Road's condition upsets residents

By Thomas Wilson
star staff

  Siam area residents are frustrated by the hazards created from a narrow county road and what they feel is a lack of action by the county's Highway Department to solve the problem.
  "Everybody up here has been trying to get something done for two years," said Susan Shoemake, of 200 Franklin Lane who spoke with the Star about the road's conditions earlier this month.
  Franklin Lane turns off Siam Road at the House of Prayer Church in Siam. From the Siam Road turnoff to the 200-block area of Franklin Lane, the one-lane road rises up a sharp hill. A ditch lies on one side of the road below a steep bank that completely obstructs the view for motorists traveling north. Portions of asphalt along this portion of the road have given way, creating the ditch along a portion of the curve.
   "We pay taxes but we want to see our taxes at work," said Shoemake, who moved to her current address with her husband Harvey Shoemake roughly four years ago.
  Neighborhood residents say motorists frequently end up off the road from dodging oncoming traffic around the curve. Another Franklin Lane resident, Danny Norris, said his wife veered off the road and over the embankment to avoid hitting another car several months ago.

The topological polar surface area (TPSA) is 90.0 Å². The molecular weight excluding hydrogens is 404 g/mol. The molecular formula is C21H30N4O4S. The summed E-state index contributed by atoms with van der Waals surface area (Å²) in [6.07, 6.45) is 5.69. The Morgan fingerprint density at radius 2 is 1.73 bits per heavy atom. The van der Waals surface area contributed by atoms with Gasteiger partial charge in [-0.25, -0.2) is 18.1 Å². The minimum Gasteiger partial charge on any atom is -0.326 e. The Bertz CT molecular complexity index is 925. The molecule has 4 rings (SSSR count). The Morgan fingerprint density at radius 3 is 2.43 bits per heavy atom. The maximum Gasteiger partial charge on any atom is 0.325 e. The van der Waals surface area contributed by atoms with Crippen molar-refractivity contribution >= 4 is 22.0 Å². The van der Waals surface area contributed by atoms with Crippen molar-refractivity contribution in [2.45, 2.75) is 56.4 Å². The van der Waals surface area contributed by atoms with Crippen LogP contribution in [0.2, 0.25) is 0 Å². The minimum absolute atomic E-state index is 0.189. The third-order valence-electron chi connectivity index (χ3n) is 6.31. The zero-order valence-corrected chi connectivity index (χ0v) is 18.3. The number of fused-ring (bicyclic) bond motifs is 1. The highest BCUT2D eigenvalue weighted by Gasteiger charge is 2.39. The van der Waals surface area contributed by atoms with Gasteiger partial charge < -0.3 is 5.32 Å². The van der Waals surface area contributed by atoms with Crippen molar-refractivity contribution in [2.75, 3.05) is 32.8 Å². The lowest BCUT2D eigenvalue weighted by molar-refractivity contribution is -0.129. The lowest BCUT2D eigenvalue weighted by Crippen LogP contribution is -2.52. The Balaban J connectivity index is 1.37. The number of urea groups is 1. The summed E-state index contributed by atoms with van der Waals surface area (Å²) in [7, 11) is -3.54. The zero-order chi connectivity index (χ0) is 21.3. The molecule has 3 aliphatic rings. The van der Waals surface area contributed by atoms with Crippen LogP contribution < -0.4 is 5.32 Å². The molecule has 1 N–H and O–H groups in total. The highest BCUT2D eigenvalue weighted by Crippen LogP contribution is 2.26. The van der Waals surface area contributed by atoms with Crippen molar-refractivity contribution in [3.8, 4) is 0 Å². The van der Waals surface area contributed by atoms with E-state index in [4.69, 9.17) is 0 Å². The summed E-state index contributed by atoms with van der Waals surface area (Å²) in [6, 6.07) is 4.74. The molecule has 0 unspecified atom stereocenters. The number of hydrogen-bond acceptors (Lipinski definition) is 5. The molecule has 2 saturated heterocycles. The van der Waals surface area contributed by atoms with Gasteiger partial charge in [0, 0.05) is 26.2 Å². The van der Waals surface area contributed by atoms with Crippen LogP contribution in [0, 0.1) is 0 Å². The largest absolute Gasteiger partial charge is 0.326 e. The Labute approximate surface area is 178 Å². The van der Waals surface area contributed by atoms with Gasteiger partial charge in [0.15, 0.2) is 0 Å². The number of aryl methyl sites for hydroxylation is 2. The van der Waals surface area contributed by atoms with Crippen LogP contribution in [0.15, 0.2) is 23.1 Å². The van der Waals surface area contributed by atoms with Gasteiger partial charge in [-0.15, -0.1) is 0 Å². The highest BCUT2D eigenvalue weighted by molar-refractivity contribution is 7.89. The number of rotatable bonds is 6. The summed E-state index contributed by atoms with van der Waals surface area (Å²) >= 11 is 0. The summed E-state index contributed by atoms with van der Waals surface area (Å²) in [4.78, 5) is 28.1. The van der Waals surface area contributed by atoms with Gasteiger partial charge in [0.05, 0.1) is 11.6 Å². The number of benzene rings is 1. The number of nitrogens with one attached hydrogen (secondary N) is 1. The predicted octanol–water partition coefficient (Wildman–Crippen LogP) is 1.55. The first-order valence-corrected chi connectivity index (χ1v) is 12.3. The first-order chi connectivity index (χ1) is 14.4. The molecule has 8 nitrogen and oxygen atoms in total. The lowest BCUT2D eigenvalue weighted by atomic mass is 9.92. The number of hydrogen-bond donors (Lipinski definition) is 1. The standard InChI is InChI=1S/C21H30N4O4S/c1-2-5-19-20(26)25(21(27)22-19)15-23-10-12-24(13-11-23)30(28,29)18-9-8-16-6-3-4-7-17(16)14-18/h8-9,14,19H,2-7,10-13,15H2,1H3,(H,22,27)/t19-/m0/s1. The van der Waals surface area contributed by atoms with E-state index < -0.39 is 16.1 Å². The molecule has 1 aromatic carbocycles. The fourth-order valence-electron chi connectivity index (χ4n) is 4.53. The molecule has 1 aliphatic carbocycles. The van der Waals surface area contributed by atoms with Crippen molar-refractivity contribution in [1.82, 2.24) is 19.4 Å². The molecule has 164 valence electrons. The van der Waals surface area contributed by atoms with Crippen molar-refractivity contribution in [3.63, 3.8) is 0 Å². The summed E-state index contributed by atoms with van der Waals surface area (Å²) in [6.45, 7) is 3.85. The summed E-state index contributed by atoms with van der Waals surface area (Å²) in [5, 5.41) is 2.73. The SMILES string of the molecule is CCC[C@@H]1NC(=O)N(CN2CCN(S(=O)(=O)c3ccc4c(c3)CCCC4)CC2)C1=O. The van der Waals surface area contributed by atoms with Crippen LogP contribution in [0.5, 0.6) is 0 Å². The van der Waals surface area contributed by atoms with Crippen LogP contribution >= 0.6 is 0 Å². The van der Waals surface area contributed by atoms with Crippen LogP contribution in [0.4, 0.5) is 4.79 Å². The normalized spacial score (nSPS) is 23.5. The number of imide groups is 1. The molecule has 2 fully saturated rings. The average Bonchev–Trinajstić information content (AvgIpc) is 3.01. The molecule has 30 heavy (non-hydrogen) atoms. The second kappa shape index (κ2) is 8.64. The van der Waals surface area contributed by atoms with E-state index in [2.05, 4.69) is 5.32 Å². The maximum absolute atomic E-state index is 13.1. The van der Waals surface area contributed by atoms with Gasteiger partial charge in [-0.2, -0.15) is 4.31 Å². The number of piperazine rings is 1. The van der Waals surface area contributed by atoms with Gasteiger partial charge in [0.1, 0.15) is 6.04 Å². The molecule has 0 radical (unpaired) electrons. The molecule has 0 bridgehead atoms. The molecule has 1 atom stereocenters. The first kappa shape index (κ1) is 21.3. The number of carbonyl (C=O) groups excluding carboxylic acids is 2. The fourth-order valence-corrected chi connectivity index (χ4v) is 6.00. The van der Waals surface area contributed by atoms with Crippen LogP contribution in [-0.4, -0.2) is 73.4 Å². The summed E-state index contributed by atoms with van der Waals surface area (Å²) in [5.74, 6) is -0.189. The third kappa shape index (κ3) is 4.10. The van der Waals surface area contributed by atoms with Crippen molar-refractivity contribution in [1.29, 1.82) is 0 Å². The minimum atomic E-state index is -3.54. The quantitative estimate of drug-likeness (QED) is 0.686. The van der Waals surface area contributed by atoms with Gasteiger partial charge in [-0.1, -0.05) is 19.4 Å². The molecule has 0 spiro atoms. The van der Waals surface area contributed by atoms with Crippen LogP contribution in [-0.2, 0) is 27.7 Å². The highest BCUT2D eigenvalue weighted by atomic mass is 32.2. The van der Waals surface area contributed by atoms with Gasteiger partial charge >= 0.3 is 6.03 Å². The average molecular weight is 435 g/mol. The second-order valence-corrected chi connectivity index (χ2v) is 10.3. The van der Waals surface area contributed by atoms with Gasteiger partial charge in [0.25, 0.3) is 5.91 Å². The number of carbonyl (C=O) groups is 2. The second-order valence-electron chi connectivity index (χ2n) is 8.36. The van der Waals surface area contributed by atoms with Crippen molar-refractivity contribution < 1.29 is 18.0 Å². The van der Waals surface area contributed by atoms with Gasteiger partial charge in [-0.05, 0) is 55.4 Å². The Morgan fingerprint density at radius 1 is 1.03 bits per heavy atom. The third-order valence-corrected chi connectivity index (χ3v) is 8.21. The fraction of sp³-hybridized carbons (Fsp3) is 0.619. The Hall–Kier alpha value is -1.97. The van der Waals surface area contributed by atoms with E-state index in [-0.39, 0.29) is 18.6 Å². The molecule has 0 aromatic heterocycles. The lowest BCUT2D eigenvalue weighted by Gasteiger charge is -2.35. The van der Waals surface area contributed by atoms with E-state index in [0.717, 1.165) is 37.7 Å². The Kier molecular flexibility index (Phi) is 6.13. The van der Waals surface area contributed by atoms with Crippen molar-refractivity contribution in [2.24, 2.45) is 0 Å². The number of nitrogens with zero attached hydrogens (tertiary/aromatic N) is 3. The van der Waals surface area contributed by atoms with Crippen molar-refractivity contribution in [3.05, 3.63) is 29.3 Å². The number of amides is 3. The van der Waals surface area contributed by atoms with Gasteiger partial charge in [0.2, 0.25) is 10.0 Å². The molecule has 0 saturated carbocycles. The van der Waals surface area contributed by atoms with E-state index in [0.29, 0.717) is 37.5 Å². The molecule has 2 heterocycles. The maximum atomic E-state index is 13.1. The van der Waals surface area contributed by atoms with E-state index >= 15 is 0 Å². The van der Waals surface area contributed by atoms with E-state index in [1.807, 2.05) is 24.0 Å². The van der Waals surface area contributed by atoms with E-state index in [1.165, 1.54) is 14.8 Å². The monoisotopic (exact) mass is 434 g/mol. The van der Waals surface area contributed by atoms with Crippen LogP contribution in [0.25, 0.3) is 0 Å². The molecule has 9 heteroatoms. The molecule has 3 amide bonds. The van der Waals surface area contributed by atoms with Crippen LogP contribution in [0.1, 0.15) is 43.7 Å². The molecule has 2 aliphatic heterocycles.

Shoemake, Norris and others say their safety is in peril every time they pull out of their driveways given the road's condition - particularly the blind spot in the curve. Residents who spoke with the Star said they are willing to give the county two to three feet for right-of-way access to widen the road.
   "We just want to see our tax dollars doing for us," said Norris.
  Residents also claim they have gotten little more than lip service from the county Highway Department about solutions when expressing their concerns about the road. Shoemake said she had telephoned and sent letters to the department requesting repairs, but had seen little in the way of results.
   "Nobody cares because they don't live up here," said Harvey Shoemake.
  Carter County Road Superintendent Jack Perkins said on Tuesday highway workers had placed tiling along driveways near the road in response to road conditions. On Wednesday afternoon, several large rocks were visible as being placed in the ditch line to fill the drop off along the hill.
  "It has been there for 50 years," said Perkins of the road.
  Mildred Vaughn has resided on Franklin Lane for most of her 84 years and said she had essentially been forced off the road by oncoming cars due to its narrowness. Vaughn's residence is located near the top of a hill where the road flattens out. Vaughn said she always cautions her daughter to drive carefully when she leaves her mother's residence.
  "I have lived here all my life and the only thing that has been done to this road is patching a few little holes," she said. "Looks to me like the people in office could fix it for two cars to pass on it."
  A department funded by-and-large through state dollars, the county Highway Department maintains more than 700 miles of county roads from Gap Creek to Shell Creek. While four and five-lane highway projects built through state dollars raise eyebrows about growth for the county's transportation system, the county highway department has the responsibility of maintaining the county's existing rural roads that often serve as a lifeline to a few residents.